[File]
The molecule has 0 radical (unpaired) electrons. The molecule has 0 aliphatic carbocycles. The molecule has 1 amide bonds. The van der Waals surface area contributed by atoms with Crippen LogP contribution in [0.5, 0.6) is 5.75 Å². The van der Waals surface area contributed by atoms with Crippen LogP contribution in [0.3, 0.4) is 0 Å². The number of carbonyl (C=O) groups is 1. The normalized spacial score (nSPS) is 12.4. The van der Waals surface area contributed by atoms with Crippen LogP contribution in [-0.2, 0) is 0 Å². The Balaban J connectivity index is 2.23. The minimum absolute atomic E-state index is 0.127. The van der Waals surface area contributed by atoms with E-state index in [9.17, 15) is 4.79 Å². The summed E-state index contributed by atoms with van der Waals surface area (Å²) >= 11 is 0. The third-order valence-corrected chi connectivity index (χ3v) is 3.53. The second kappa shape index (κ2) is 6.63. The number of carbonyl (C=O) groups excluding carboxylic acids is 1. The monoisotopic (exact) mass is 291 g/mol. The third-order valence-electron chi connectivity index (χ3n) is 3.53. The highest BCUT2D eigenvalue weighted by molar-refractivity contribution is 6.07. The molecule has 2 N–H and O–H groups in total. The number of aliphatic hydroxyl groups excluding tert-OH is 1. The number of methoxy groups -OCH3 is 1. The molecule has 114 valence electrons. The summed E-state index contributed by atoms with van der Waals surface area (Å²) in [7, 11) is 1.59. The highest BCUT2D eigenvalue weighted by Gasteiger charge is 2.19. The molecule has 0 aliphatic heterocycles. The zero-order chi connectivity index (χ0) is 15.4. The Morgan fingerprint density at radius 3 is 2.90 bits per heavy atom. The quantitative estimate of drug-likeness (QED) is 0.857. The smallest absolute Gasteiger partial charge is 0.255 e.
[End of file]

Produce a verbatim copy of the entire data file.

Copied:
The molecule has 0 radical (unpaired) electrons. The molecule has 0 aliphatic carbocycles. The molecule has 1 amide bonds. The van der Waals surface area contributed by atoms with Crippen LogP contribution in [0.5, 0.6) is 5.75 Å². The van der Waals surface area contributed by atoms with Crippen LogP contribution in [0.3, 0.4) is 0 Å². The number of carbonyl (C=O) groups is 1. The normalized spacial score (nSPS) is 12.4. The van der Waals surface area contributed by atoms with Crippen LogP contribution in [-0.2, 0) is 0 Å². The Balaban J connectivity index is 2.23. The minimum absolute atomic E-state index is 0.127. The van der Waals surface area contributed by atoms with E-state index in [9.17, 15) is 4.79 Å². The summed E-state index contributed by atoms with van der Waals surface area (Å²) >= 11 is 0. The third-order valence-corrected chi connectivity index (χ3v) is 3.53. The second kappa shape index (κ2) is 6.63. The number of carbonyl (C=O) groups excluding carboxylic acids is 1. The monoisotopic (exact) mass is 291 g/mol. The third-order valence-electron chi connectivity index (χ3n) is 3.53. The highest BCUT2D eigenvalue weighted by molar-refractivity contribution is 6.07. The molecule has 2 N–H and O–H groups in total. The number of aliphatic hydroxyl groups excluding tert-OH is 1. The number of methoxy groups -OCH3 is 1. The molecule has 114 valence electrons. The summed E-state index contributed by atoms with van der Waals surface area (Å²) in [7, 11) is 1.59. The highest BCUT2D eigenvalue weighted by Gasteiger charge is 2.19. The molecule has 0 aliphatic heterocycles. The zero-order chi connectivity index (χ0) is 15.4. The Morgan fingerprint density at radius 3 is 2.90 bits per heavy atom. The quantitative estimate of drug-likeness (QED) is 0.857. The smallest absolute Gasteiger partial charge is 0.255 e.